It’s a strange distinction coming from Giuliani, who, if the measure is adultery, seems similarly “flawed” and less than “outstanding.” There is, in other words, hypocrisy among those who seek to distance themselves from this hypocrite.

Many of us, upon close examination might discover a similar tension. American attitudes toward adultery are sort of like American attitudes toward unhealthy, highly-caloric food. We claim to not want that “junk,” and sometimes manage to avoid it; still, most of us find ourselves eating something we wish we hadn’t from time to time — perhaps most of the time. In America, we curse our cake and eat it too. And also in America, we blame the obesity epidemic on the bad choices and dispositions of the obese.

Poll Americans and you’re likely to find that roughly 90 percent believe adultery is morally wrong. Meanwhile, ask Americas about whether they have engaged in an extramarital affair, and you’ll discover that many more than 10 percent have. In fact, according to one study, 25 percent of wives and 44 percent of husbands have extramarital intercourse. In other words, there seems to be a gap between what many people say is morally wrong and what many people do.

There’s another way of illustrating how we overestimate our own sexual righteousness. Numerous studies have shown that people are far less able to act according to their own explicit attitudes, goals, and standards when confronted with fairly intense drive states such as hunger, thirst, sleeplessness, moods, emotions, physical pain and sexual desire. According to George Loewenstein, such “visceral factors” tend to “crowd out” all goals other than that of mitigating the visceral factors themselves. As summarized elsewhere:

If you find that difficult to understand, try holding your breath for two minutes or dropping an anvil on your toe, and see what significance your other goals and attitudes have in your behavior before the pain subsides.

Of course, responding to such intense bodily reactions makes perfect sense and is not, in itself, problematic. People should prioritize the acquisition of oxygen when it is scarce. And people should attend to their acute injuries before checking to make sure the anvil is ok. The problem stems from the fact that people often behave, in response to visceral cues, in ways that contradict their view of how they should behave, and sometimes even their own volition. And that problem occurs, according to Loewenstein, because of the second key feature of visceral factors, which is that “people underestimate the impact on their own behavior of visceral factors they will experience in the future”: “Unlike currently experienced visceral factors which have a disproportionate impact on behavior, delayed visceral factors tend to be ignored or to be severely underweighted in decision making. Today’s pain, hunger, anger, and so on are palpable, but the same sensations anticipated in the future receive little weight.”

In one experiment, for example, two groups of male subjects were shown photographs and then asked to imagine how they would behave in the context of a date-rape scenario. The group that had been shown sexually arousing photographs reported a much greater likelihood of behaving aggressively than the group that had been shown non-arousing photos. Without being aroused by the photographs, the second group seemed less able to imagine what they would do when aroused on a date.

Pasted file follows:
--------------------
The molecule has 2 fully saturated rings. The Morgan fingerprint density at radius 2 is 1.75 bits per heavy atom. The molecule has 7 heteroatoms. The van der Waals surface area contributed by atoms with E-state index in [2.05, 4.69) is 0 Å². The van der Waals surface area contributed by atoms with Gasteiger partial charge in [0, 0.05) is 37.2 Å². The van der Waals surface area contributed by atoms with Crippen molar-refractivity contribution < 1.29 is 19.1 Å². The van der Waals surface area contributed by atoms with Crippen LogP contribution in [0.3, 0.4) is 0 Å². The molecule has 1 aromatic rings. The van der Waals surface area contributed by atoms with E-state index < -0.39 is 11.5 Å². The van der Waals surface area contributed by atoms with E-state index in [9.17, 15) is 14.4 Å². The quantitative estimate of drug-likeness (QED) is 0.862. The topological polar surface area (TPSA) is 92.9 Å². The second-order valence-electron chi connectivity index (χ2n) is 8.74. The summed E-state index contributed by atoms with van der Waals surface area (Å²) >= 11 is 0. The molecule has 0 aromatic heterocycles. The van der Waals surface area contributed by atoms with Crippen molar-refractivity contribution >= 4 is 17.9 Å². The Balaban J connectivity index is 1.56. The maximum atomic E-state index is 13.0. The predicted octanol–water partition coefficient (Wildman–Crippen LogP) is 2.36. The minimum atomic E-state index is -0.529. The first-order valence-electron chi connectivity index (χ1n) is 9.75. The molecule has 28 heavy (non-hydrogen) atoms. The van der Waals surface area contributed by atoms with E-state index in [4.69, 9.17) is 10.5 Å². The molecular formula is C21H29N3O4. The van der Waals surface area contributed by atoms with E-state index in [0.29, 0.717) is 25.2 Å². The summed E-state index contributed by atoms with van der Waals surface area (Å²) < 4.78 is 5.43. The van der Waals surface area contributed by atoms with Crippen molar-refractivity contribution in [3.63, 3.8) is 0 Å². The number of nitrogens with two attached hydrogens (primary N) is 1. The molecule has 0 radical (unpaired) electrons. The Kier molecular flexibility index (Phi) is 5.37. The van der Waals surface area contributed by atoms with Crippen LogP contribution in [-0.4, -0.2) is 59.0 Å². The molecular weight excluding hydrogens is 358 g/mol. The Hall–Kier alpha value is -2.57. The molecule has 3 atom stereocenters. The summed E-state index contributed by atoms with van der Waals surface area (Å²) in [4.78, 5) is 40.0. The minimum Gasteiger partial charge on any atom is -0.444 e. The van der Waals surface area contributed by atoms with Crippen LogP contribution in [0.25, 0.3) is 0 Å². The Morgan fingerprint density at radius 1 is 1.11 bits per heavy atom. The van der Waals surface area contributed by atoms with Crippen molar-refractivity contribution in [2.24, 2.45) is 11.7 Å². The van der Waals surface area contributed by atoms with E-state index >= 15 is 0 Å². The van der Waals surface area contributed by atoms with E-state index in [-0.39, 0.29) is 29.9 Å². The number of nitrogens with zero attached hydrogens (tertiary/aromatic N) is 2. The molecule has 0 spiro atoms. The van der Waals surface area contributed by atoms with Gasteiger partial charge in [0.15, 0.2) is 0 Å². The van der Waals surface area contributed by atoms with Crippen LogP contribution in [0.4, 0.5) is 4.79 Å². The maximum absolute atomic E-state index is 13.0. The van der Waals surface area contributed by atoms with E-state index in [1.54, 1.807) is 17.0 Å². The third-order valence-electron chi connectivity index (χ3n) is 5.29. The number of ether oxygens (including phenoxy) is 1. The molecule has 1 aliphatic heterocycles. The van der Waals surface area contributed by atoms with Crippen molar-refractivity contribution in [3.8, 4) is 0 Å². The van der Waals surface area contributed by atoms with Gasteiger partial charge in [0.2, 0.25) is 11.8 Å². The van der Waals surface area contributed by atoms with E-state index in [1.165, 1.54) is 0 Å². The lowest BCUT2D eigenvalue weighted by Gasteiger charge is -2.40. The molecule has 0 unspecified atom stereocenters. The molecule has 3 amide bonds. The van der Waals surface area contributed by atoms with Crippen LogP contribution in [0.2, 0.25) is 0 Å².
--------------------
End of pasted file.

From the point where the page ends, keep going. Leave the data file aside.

There is plenty more evidence we could offer to make this point, but more details are unnecessary. Our goal is not to excuse Vitter’s behavior or justify Vitter’s policy positions (at least some of which, frankly, make us proud to be from Massachusetts). Instead, we hope simply to suggest that few of us are without similar “flaws” — or put differently, none of us are moved solely by disposition, much less our professed values.

And that brings us to a larger point. The human tendency to see hypocrisy will often reflect the fundamental attribution error — the tendency to overestimate the influence of a person’s disposition and to underestimate the influence of his situation — as well as our own motivations to see hypocrisy in the “others” that we would not be motivated to see in ourselves or in our in-groups.

Situations commonly lead us to behave in ways that are inconsistent with our expectations, ambitions, attitudes, principles, and self-image. A basic lesson of social psychology and related fields is that, just as the spirit is often weaker than the flesh, the disposition is often weaker than the situation.

By attacking Vitter’s disposition, many of his critics may be missing an opportunity to make a bigger point to the sorts of conservative politicians who Vitter typifies. It is the hard-core conservatives who too much of the time are attributing solely to people’s disposition what should be attributed significantly to the their situation. “Tough on crime,” for instance, means “tough on criminals,” not tough on the situations that tend to produce criminal behavior. “Personal responsibility” means attributing personal bankruptcies to the flawed choices of those declaring bankruptcy and disregarding, say, the unexpected medical costs or layoffs experienced by families trying to make ends meet. “Common sense” means blaming the obesity epidemic on the laziness and bad food choices on the part of the obese and dismissing any role that situational forces might have played. And so on.